This is absurd. Gould is most famous for writing a book denying the reality of IQ. He faked his data, misrepresented the research in the field, made silly arguments, and refused to respond to academic critics who said that he got it wrong. I guess that this was supposed to be against racism, because it is easier to believe in egalitarianism if there is no such thing as intelligence. But to the extent that he was politically biased, it was a Marxist bias. Not angels.

Friday, March 08, 2013

High-powered automatic rifle not used

A California newspaper editorializes:

That's what could happen to the growing national consensus that gun laws need to be significantly strengthened to prevent the kind of carnage exploding around the country over the past decade, as deranged gunmen use high-powered automatic weapons with high-capacity ammunition clips to mow down innocent victims.

Since 1982, there have been at least 62 mass shootings across the U.S. -- and 25 of these have occurred since 2006. Seven took place in 2012.
No, none of these used used high-powered automatic weapons. Check the List of rampage killers. In the recent CT school shooting, Adam Lanza used a low-powered semi-automatic rifle. Maybe you could call it medium-powered, but not high-powered. It was lower powered than nearly all of the World War II rifles. And he had to pull the trigger once for each shot.

Lanza used a civilian (non-automatic) version of the M16 rifle. The M16 was designed for the USA military during the Vietnam war. Gun buffs joke that it was designed to be a lightweight rifle more suitable for the smaller Vietnamese soldier. VP Joe Biden has repeatedly recommended a 12 gauge shotgun for home defense, and that is a higher powered rifle.

Last year's killer, James Holmes, used a 100-round drum magazine (not a clip), but it jammed and he switched to another gun.

I post this because gun control laws should be based on facts. We still don't know the psychiatric histories of Lanza and others.

The paper also reports:
SAN JOSE -- Some U.S. military officials "looked the other way" rather than aggressively pursue rape charges against a sexually troubled soldier who ended up killing two Santa Cruz police officers last week, former U.S. Defense Secretary Leon Panetta said at the officers' funeral Thursday. ....

Jeremy Goulet, whose 2006 Army court martial in Hawaii for two purported rapes of military officers ended with a plea bargain in which he accepted an "other-than-honorable" discharge, shot and killed two officers investigating a new groping accusation against Goulet on Feb. 26. Had Goulet been convicted of the two rapes, he probably would have landed in a military prison for life.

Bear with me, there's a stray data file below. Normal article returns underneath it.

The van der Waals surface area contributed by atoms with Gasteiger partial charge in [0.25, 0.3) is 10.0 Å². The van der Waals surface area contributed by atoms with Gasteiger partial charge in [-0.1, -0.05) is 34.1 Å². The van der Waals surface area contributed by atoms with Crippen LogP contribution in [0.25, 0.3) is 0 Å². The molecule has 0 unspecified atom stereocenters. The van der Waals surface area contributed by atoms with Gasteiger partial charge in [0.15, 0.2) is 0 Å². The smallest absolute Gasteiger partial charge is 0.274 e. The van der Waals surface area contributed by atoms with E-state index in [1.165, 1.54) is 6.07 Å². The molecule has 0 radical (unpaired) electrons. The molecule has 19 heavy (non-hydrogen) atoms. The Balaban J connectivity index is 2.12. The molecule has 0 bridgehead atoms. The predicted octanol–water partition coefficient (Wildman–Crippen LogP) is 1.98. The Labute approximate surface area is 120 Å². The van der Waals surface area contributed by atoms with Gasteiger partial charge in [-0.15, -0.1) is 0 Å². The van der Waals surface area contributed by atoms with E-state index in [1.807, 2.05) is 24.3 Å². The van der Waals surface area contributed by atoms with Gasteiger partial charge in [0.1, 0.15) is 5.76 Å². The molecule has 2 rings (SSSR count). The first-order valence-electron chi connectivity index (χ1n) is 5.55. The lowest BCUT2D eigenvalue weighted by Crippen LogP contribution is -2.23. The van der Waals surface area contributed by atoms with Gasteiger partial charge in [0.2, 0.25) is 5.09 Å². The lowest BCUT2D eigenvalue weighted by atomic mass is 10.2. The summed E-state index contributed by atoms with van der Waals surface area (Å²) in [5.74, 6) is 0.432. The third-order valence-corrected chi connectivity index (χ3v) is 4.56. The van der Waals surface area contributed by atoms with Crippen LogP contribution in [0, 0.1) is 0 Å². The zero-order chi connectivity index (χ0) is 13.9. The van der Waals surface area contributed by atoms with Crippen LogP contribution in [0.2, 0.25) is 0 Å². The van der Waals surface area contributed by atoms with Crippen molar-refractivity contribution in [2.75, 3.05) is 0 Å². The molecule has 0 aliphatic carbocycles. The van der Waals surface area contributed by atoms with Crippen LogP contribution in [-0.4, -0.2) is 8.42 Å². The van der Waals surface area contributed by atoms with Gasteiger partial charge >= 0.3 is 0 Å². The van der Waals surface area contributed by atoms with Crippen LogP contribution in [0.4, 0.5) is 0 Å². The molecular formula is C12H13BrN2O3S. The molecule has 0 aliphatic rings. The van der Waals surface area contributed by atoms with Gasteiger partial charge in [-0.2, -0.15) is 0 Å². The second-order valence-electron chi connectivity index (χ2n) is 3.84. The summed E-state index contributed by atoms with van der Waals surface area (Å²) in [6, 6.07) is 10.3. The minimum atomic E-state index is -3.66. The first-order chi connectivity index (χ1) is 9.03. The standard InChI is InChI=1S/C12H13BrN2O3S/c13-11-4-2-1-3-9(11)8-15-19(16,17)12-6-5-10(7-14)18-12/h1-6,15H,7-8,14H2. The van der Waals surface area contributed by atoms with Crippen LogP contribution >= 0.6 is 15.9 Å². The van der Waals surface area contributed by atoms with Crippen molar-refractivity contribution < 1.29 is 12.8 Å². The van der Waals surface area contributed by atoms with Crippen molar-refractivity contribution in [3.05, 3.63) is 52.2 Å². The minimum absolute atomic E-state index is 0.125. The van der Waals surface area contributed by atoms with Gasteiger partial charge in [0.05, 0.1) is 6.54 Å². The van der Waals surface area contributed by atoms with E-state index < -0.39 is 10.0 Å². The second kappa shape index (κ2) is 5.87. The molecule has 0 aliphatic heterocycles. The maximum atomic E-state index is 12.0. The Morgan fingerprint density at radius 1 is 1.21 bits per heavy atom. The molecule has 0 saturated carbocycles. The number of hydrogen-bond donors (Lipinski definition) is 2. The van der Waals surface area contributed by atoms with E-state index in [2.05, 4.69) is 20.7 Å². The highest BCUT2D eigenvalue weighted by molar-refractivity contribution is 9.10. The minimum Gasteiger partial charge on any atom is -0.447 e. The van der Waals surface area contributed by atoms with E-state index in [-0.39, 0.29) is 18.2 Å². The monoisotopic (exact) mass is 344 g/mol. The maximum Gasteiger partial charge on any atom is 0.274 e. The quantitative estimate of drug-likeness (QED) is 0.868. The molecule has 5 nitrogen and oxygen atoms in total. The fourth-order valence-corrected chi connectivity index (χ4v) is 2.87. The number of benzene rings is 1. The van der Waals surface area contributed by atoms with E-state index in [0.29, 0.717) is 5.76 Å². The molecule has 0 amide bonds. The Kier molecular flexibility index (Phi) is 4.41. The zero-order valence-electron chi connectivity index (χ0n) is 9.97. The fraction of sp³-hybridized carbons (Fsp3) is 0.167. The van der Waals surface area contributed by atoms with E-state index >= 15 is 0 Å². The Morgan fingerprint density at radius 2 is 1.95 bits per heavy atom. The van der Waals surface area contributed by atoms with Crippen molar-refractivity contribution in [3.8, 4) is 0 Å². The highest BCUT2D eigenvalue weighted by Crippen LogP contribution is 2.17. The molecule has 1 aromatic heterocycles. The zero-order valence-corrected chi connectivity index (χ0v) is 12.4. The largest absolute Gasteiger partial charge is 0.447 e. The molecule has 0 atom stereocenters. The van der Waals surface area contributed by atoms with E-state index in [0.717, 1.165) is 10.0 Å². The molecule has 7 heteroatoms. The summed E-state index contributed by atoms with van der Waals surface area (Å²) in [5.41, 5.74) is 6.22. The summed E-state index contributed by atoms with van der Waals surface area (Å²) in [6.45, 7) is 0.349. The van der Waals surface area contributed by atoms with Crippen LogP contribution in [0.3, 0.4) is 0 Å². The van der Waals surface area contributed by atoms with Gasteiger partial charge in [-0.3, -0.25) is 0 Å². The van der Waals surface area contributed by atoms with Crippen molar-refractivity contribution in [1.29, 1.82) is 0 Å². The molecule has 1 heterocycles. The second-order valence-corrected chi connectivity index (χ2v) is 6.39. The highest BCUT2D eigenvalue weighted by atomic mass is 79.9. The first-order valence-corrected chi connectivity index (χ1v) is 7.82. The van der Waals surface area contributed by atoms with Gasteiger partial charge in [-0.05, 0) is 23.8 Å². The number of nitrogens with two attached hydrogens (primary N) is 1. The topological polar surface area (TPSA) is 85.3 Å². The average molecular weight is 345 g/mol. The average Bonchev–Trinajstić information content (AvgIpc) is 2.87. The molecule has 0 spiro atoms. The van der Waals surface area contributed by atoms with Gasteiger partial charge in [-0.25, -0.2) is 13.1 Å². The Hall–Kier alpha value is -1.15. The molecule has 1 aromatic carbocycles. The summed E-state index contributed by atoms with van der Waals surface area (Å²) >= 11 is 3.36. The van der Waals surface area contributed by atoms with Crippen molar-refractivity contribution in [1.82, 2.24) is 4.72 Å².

No, the officials did not look the other way. The prosecuted him. Most cases are plea bargained. It is possible that he got off easy, but it is just as likely that the evidence against him was thin.

There is a movement, led by people like Fox News O'Reilly, to make all sex crimes have draconian prison terms. This trend has a lot of bad consequences, and shows a blindness to the huge variation in the severity of the sex crimes, and the sufficiency of the evidence.

Goulet did turn out to be a bad guy. He shot and killed a couple of Santa Cruz cops. Other cops hunted him down and killed him.

Tuesday, March 05, 2013

Was Wittgenstein Right?

NYU professor Paul Horwich writes in the NY Times:
The singular achievement of the controversial early 20th century philosopher Ludwig Wittgenstein was to have discerned the true nature of Western philosophy — what is special about its problems, where they come from, how they should and should not be addressed, and what can and cannot be accomplished by grappling with them. The uniquely insightful answers provided to these meta-questions are what give his treatments of specific issues within the subject — concerning language, experience, knowledge, mathematics, art and religion among them — a power of illumination that cannot be found in the work of others. ...

Wittgenstein claims that there are no realms of phenomena whose study is the special business of a philosopher, and about which he or she should devise profound a priori theories and sophisticated supporting arguments. There are no startling discoveries to be made of facts, not open to the methods of science, yet accessible “from the armchair” through some blend of intuition, pure reason and conceptual analysis. Indeed the whole idea of a subject that could yield such results is based on confusion and wishful thinking.